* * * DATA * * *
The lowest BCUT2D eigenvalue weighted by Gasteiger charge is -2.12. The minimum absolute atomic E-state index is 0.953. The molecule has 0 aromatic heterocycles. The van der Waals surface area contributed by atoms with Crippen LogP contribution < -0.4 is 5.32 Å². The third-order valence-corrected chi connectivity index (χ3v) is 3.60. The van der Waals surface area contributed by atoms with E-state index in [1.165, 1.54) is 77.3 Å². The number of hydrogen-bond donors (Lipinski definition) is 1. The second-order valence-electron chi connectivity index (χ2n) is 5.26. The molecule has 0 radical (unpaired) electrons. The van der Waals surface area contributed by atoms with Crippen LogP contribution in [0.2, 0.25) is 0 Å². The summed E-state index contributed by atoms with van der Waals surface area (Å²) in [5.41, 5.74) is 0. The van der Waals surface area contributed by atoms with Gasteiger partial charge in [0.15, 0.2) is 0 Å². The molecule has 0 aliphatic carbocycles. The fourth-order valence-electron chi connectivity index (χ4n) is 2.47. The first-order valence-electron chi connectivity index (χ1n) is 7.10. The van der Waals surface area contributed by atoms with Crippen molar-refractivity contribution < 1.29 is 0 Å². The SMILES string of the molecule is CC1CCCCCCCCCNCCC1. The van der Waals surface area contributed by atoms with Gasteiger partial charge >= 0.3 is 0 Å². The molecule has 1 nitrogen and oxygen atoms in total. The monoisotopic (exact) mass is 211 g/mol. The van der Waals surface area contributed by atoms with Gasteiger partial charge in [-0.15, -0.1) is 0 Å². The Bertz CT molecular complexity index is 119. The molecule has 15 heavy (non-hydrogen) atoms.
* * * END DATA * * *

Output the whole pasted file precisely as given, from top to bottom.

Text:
The lowest BCUT2D eigenvalue weighted by Gasteiger charge is -2.12. The minimum absolute atomic E-state index is 0.953. The molecule has 0 aromatic heterocycles. The van der Waals surface area contributed by atoms with Crippen LogP contribution < -0.4 is 5.32 Å². The third-order valence-corrected chi connectivity index (χ3v) is 3.60. The van der Waals surface area contributed by atoms with E-state index in [1.165, 1.54) is 77.3 Å². The number of hydrogen-bond donors (Lipinski definition) is 1. The second-order valence-electron chi connectivity index (χ2n) is 5.26. The molecule has 0 radical (unpaired) electrons. The van der Waals surface area contributed by atoms with Crippen LogP contribution in [0.2, 0.25) is 0 Å². The summed E-state index contributed by atoms with van der Waals surface area (Å²) in [5.41, 5.74) is 0. The van der Waals surface area contributed by atoms with Gasteiger partial charge in [0.15, 0.2) is 0 Å². The molecule has 0 aliphatic carbocycles. The fourth-order valence-electron chi connectivity index (χ4n) is 2.47. The first-order valence-electron chi connectivity index (χ1n) is 7.10. The van der Waals surface area contributed by atoms with Crippen molar-refractivity contribution < 1.29 is 0 Å². The SMILES string of the molecule is CC1CCCCCCCCCNCCC1. The van der Waals surface area contributed by atoms with Gasteiger partial charge >= 0.3 is 0 Å². The molecule has 1 nitrogen and oxygen atoms in total. The monoisotopic (exact) mass is 211 g/mol. The van der Waals surface area contributed by atoms with Gasteiger partial charge in [-0.15, -0.1) is 0 Å². The Bertz CT molecular complexity index is 119. The molecule has 15 heavy (non-hydrogen) atoms.